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Serving Northern St. Louis County, Minnesota

Road trips: exploring and simply meandering

Catie Clark
Posted 5/9/24

The almighty road trip is a favorite activity in my household. Journeys too often get second billing to destinations. For that reason, the road trip gets top billing in my house. Many a weekend has …

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Road trips: exploring and simply meandering


The almighty road trip is a favorite activity in my household.
Journeys too often get second billing to destinations. For that reason, the road trip gets top billing in my house. Many a weekend has been lost to jumping into the truck and taking off. A destination is optional. Sometimes we drive too far and have to stay overnight somewhere.
We have found many new and interesting places by asking the simple question: “I wonder where that road goes?” We have also discovered potholes, rattlesnakes, ugly scenery, terrible food, and flat tires.
Some of the best discoveries have been names. One of my recent favorites is Home on the Range, N.D. The friendly N.D. Dept. of Transportation even has sign on the Interstate for this famous place.
If you exit I-94 at Home On The Range, hoping to find all those deer and antelope from the song, you won’t find anything other than a few cattle and some houses. Notably, you’ll also find a huge sign made out of white-painted rocks. The rocks spell out the words “Home On The Range” on the side of Sentinel Butte. To add to the discouraging words about this faux destination, Sentinal Butte is only around 100 feet high.
You might think the “Home On The Range” sign was to lure unsuspecting road trippers to a local eatery, gas station, or tourist trap. If so, you would be wrong. There are no services whatsoever, either at the exit or at Sentinal Butte. Go figure.
A few miles down the interstate from the Home On The Range exit is the exit for “Rough Route.” Needless to say, we didn’t explore that one.
Sometimes a name is enough to spur a road trip. We visited many wide spots in the road because of good names, like Trout, Idaho, a patch of sagebrush desert with neither river nor fishing pond. Many other places on our visitation list include Nowhere, Okla., Uncertain, Texas, and Wequetequonk, Conn. I dare anyone to say Wequetequonk three times fast!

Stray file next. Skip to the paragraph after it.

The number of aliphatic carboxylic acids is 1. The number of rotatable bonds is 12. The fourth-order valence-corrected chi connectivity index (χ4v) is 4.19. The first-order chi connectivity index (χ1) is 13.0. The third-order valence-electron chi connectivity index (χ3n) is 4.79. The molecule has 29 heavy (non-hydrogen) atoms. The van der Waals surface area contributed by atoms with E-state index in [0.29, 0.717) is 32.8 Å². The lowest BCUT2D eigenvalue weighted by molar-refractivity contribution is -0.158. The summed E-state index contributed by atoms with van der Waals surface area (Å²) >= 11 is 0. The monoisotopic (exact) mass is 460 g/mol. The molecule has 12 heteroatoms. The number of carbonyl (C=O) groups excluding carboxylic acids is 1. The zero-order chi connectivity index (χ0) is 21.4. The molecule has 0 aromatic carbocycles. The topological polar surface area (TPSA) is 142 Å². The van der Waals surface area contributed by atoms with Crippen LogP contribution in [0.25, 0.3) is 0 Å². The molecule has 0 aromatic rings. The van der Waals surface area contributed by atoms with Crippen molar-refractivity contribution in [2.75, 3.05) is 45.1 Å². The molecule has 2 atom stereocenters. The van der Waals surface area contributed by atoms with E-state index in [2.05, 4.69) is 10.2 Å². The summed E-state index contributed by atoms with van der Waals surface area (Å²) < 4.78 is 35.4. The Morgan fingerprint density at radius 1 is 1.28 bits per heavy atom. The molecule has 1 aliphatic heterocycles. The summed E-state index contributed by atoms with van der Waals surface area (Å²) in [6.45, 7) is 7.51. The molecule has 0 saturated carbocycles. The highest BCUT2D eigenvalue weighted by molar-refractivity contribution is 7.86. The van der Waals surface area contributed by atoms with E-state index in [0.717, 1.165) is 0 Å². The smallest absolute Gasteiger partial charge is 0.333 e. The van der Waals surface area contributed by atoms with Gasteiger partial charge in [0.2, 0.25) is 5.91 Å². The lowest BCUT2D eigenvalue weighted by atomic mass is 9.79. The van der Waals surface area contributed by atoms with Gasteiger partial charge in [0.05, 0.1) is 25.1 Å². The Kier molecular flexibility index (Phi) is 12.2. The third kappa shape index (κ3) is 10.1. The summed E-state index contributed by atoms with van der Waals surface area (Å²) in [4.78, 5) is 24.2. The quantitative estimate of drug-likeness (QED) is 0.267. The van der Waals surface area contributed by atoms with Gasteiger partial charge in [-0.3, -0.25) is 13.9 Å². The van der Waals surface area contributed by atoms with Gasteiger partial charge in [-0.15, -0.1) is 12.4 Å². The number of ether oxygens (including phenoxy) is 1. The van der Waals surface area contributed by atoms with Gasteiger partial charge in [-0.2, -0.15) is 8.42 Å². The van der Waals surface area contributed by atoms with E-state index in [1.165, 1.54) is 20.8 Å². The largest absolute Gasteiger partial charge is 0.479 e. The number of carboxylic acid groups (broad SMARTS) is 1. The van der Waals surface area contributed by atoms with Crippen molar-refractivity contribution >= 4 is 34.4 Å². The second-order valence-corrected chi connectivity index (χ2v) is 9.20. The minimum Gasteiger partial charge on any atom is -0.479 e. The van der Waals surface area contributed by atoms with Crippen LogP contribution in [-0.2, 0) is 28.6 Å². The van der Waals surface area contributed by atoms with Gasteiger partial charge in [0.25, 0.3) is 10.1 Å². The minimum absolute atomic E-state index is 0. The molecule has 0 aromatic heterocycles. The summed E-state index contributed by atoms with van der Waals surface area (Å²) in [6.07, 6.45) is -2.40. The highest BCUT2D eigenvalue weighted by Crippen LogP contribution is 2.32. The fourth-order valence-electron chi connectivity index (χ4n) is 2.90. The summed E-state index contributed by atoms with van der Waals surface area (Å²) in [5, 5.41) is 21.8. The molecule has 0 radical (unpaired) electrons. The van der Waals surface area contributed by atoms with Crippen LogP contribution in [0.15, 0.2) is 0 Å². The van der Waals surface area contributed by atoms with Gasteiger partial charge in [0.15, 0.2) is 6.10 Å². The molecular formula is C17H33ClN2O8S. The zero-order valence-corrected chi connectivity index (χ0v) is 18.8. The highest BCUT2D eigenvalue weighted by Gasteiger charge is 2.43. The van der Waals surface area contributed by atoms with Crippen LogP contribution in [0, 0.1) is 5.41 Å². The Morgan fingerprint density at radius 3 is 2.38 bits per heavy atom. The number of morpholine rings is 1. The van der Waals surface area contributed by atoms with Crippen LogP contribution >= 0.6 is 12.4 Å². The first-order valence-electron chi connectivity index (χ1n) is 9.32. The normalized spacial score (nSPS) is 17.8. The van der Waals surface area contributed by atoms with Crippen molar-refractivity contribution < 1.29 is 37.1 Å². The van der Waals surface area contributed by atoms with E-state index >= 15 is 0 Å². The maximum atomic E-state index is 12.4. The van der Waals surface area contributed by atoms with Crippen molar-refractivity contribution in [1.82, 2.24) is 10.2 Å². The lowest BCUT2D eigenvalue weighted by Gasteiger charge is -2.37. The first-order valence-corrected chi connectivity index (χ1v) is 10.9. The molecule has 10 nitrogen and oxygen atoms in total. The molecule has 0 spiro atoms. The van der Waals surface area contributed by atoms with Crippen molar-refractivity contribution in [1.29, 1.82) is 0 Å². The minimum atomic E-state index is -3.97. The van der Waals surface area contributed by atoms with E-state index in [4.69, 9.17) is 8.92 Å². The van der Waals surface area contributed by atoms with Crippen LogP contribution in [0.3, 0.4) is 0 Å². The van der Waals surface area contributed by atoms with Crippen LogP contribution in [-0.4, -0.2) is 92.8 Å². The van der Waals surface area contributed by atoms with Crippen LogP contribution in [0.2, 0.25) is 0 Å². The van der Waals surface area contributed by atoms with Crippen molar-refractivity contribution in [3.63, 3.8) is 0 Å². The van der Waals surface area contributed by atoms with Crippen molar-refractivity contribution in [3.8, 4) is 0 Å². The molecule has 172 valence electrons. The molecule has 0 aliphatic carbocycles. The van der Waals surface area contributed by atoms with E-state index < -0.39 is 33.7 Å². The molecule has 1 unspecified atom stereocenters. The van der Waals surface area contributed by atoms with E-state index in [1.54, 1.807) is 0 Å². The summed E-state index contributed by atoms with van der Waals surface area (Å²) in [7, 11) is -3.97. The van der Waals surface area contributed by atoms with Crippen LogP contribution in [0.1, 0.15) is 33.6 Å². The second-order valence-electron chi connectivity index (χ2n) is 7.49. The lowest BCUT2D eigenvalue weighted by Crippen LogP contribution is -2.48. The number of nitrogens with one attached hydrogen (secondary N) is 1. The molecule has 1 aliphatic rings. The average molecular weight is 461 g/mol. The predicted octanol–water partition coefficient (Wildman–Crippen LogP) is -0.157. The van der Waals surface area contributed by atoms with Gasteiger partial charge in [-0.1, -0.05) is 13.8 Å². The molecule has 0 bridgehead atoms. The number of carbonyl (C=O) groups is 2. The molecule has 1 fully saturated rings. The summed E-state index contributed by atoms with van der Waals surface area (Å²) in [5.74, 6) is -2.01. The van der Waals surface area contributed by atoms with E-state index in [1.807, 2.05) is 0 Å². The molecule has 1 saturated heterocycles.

I wasn’t on this trip, but the long-suffering spouse took a train to Wales just to say he had been to Llanfairpwllgwyngyllgogerychwyrndrobwllllantysiliogogogoch. On the other hand, he wasn’t on the trip when I took the Austrian postal bus to visit the villages of Unterstinkenbrunn and Oberstinkenbrunn (Lower and Upper Stinking Wells). I regret to report that the wells have been retired for over a century and the water treatment plant has equipment to remove that rotten egg smell.
When road tripping, we avoid interstate highways if possible. Doing so may add an hour or two to a trip, but the rewards are worth it. By taking older, slower highways, we discovered a wonderful little museum dedicated to firefighting aircraft in Greybull, Wyo., a scenic route across Nebraska that doesn’t put us to sleep, the first railroad tunnel in the U.S. in Pennsylvania, and a road that follows the San Andreas Fault for over 100 miles through rolling hills filled with cattle ranches.
Taking a back road can uncover a hidden community with a great name, like Earth, Texas. This community of a few hundred has painted its water tower so it looks like the head of an alien. Visiting planet Earth jokes abound on murals down the one-street business district. The post office has a special hand cancellation stamp that says, “I visited Earth!” The postmaster told us that they entertain stamp collecting tourists every month but that the crunch usually comes in April, around Earth Day.
Navigating without a map can be fun but having a map won’t save you from mishaps. We discovered the worst road I have ever driven because of a map. We were driving one day out on the lava plains of southern Idaho. The road we were on wound its desolate way between lava flows, ground fissures, and basaltic shield volcanoes. We hadn’t seen anyone for hours. We wanted to get back to civilization.
Consulting my newly acquired Bureau of Land Management map of the area, I noted a road crossing a lava flow that would return us to the nearest town in about an hour. The alternative route would take two and half hours. The long travel times are indicative of how good these roads are. I dismissed the notation for “4x4 only.” We were in my big Chevy Silverado 4x4, and I wasn’t worried about a little four-wheel driving. My hubris came from three decades of off-road driving experience from my previous career as a rocktologist.
I made for the road and immediately regretted it. It was thankfully short, less than a quarter mile, but easily the worst road I have ever driven. It was as if someone had taken a grader through a field of boulders. I should have stopped to take a picture but I was afraid the truck would get stuck if I did. It was one of the few times I was grateful for the destination because the journey had been a slog.